Psychics are fake. They are lying bullshitters who make a buck conning the stupid and the naïve. I’m no psychic. He thinks I’m intuitive. I’m not; he’s just a drunk . . .
Tag: short story
Megan—she was a stunner, the first woman I ever asked out on a date after my painful history of being the awkward nerd in high school.
I gave her my time and friendship. I even let her cry on my shoulder when she had no one else to turn to. She didn’t know I was in the next room listening to her talk to a girlfriend over the phone . . .
Nancy took the job at the new liquor store to supplement her shitty government salary. The liquor store allowed her to work weekends and in the evenings after leaving her regular job—only a two-minute walk from one to the other. Every morning when she walked from her car to her office, she would see the same cast of characters posted up in front of the gray-and-beige county government building, which was situated only a few blocks from the homeless mission . . .
A hole at the base of a crumbling T-wall was the only point of entry to the group’s hideaway. Inside they were like kids in a clubhouse. They felt safe there, the wash of incandescent lighting creating shadows from every angle. They could drink, smoke, play cards, and talk shit about everybody they worked with without fear of outsiders or superiors intruding . . .
“That’s Datura—Queen of the Night.” Raphael was pointing at a large tree filled with big, cream-colored, bell-shaped flowers . . .
This Sunday morning seems different for some reason . . .
You tiptoe through the dark labyrinth of the Hive until you reach the tiny room where you’ve spent every Thursday night for the last couple of months toiling away to no avail. The stench of Gouda, Kathleen’s patchouli, and the tang of potentially unfulfilled dreams waft through the air. A metal chair screeches against the gray linoleum when you pull it out, causing everyone to gawk at you. Kathleen rolls her eyes but does not relent. The weak smile spreading across your face fades as you remind yourself that this is the last time you’re going to see these people—your people. You promise yourself that you won’t sip wine or munch crackers or make small talk when this is all over. Saying goodbye is hard enough without all the empty calories and tedious chatter. You swear to yourself this is going to be the last time you pay to play. Your pocketbook and soul can’t take it anymore.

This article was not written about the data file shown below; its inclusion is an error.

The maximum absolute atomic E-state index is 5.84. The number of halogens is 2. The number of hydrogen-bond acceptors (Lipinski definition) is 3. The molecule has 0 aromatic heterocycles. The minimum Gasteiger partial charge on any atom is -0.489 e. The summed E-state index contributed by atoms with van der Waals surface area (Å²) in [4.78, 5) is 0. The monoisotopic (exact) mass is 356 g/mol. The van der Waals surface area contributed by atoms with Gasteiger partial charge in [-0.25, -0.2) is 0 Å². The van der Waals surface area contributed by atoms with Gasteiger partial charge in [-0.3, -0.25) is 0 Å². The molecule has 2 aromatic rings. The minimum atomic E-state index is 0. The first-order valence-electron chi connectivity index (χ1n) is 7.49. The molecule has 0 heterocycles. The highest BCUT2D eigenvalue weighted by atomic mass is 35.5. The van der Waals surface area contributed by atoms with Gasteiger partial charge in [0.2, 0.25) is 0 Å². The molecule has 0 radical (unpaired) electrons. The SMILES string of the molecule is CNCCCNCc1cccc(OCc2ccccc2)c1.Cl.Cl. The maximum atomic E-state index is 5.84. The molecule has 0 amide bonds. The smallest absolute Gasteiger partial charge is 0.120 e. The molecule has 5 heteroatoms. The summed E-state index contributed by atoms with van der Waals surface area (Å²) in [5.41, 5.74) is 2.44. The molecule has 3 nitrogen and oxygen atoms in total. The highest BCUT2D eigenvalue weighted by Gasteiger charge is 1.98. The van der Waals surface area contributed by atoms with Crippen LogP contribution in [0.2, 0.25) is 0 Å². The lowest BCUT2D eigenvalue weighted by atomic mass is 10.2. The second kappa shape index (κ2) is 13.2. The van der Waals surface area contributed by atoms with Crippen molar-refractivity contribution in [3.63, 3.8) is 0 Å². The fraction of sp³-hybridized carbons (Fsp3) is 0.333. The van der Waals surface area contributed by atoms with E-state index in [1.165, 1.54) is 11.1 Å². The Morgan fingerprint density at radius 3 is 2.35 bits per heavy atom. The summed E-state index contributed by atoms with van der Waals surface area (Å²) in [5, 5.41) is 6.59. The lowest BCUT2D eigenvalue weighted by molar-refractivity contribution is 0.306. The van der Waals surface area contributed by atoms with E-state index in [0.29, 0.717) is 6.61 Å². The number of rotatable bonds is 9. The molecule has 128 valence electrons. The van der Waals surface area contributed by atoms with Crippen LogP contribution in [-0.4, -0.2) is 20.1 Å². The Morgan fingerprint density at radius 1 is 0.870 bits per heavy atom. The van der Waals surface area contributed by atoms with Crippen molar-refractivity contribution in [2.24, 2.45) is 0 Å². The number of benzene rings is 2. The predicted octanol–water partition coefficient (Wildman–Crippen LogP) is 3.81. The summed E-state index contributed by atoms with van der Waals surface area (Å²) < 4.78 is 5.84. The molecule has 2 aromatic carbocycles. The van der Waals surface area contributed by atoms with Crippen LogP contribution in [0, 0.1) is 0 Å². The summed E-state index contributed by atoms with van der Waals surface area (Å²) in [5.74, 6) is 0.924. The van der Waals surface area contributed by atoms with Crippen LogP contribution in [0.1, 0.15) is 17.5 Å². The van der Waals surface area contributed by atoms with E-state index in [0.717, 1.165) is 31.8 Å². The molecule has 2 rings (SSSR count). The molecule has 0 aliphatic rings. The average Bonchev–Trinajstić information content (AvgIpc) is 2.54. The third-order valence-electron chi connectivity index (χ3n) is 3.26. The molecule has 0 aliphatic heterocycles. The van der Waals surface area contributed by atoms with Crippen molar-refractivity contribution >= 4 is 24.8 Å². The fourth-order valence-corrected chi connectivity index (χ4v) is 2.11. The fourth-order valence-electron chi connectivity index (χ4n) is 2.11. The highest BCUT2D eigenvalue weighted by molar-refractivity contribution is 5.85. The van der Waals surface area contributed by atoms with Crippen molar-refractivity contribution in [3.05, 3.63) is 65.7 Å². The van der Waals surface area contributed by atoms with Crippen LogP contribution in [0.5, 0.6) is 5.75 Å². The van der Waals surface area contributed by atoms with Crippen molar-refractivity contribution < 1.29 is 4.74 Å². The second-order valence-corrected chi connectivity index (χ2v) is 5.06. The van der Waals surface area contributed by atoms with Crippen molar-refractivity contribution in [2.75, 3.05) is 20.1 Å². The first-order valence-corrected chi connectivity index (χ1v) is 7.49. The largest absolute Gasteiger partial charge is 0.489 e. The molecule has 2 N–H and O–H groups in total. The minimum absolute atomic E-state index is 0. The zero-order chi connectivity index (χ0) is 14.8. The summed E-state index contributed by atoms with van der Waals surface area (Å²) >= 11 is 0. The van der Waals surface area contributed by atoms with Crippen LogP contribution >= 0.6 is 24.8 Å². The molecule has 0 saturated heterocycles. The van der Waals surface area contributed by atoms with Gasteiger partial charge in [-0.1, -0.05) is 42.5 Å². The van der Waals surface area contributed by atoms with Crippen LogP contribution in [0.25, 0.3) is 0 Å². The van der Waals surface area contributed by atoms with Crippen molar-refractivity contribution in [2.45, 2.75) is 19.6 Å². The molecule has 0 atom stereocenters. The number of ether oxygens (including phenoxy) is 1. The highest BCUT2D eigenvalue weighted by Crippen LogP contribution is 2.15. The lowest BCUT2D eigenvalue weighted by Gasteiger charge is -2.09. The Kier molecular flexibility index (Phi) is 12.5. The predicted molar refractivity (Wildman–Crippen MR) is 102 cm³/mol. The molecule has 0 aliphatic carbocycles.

Les’s twenty-foot RV was parked in the gravel drive of a little house with a sagging roof. Plastic deer nestled into the flower beds around it, among clumps of zinnias and cracked planters full of wilting petunias. Some friends of Les’s lived there with their ailing grandmother, no doubt appropriating her Social Security checks and pain meds. I’d only met them in passing, a lank-haired woman and her scraggly-mustached boyfriend.
I hated myself for being there, but I parked next to a dirty old Toyota sedan and hauled myself out of the car anyway. Fuck it, I told myself. Are you really trying to be one of those dorks with a clean life and an office job? Who are you kidding? I sank down beneath my guilt and worry, settling back into the comfortable hog wallow of my ignominy as I mounted the stairs of the RV.
The door rattled when I opened it, and I stepped in, very nearly falling back out again when I found myself at the end of a pistol . . .